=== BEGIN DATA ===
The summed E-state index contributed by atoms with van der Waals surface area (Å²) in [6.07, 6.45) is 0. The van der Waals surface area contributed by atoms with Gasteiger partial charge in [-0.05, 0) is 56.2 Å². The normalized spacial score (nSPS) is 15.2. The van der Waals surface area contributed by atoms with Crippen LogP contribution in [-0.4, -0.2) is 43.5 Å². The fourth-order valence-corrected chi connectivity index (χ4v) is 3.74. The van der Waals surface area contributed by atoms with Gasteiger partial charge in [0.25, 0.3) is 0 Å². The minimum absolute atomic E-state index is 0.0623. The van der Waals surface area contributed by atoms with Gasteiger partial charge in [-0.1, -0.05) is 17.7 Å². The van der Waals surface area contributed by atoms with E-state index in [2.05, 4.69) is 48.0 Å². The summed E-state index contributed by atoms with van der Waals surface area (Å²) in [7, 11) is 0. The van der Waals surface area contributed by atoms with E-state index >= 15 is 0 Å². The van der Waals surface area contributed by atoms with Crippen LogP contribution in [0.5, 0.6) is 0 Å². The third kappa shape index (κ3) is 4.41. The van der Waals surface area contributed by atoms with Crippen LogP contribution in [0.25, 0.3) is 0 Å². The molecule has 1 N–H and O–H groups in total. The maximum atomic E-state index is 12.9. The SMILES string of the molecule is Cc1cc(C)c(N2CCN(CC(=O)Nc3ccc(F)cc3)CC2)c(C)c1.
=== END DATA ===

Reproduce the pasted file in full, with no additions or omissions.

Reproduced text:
The summed E-state index contributed by atoms with van der Waals surface area (Å²) in [6.07, 6.45) is 0. The van der Waals surface area contributed by atoms with Gasteiger partial charge in [-0.05, 0) is 56.2 Å². The normalized spacial score (nSPS) is 15.2. The van der Waals surface area contributed by atoms with Crippen LogP contribution in [-0.4, -0.2) is 43.5 Å². The fourth-order valence-corrected chi connectivity index (χ4v) is 3.74. The van der Waals surface area contributed by atoms with Gasteiger partial charge in [0.25, 0.3) is 0 Å². The minimum absolute atomic E-state index is 0.0623. The van der Waals surface area contributed by atoms with Gasteiger partial charge in [-0.1, -0.05) is 17.7 Å². The van der Waals surface area contributed by atoms with E-state index in [2.05, 4.69) is 48.0 Å². The summed E-state index contributed by atoms with van der Waals surface area (Å²) in [7, 11) is 0. The van der Waals surface area contributed by atoms with E-state index >= 15 is 0 Å². The van der Waals surface area contributed by atoms with Crippen LogP contribution in [0.5, 0.6) is 0 Å². The third kappa shape index (κ3) is 4.41. The van der Waals surface area contributed by atoms with Crippen LogP contribution in [0.25, 0.3) is 0 Å². The molecule has 1 N–H and O–H groups in total. The maximum atomic E-state index is 12.9. The SMILES string of the molecule is Cc1cc(C)c(N2CCN(CC(=O)Nc3ccc(F)cc3)CC2)c(C)c1.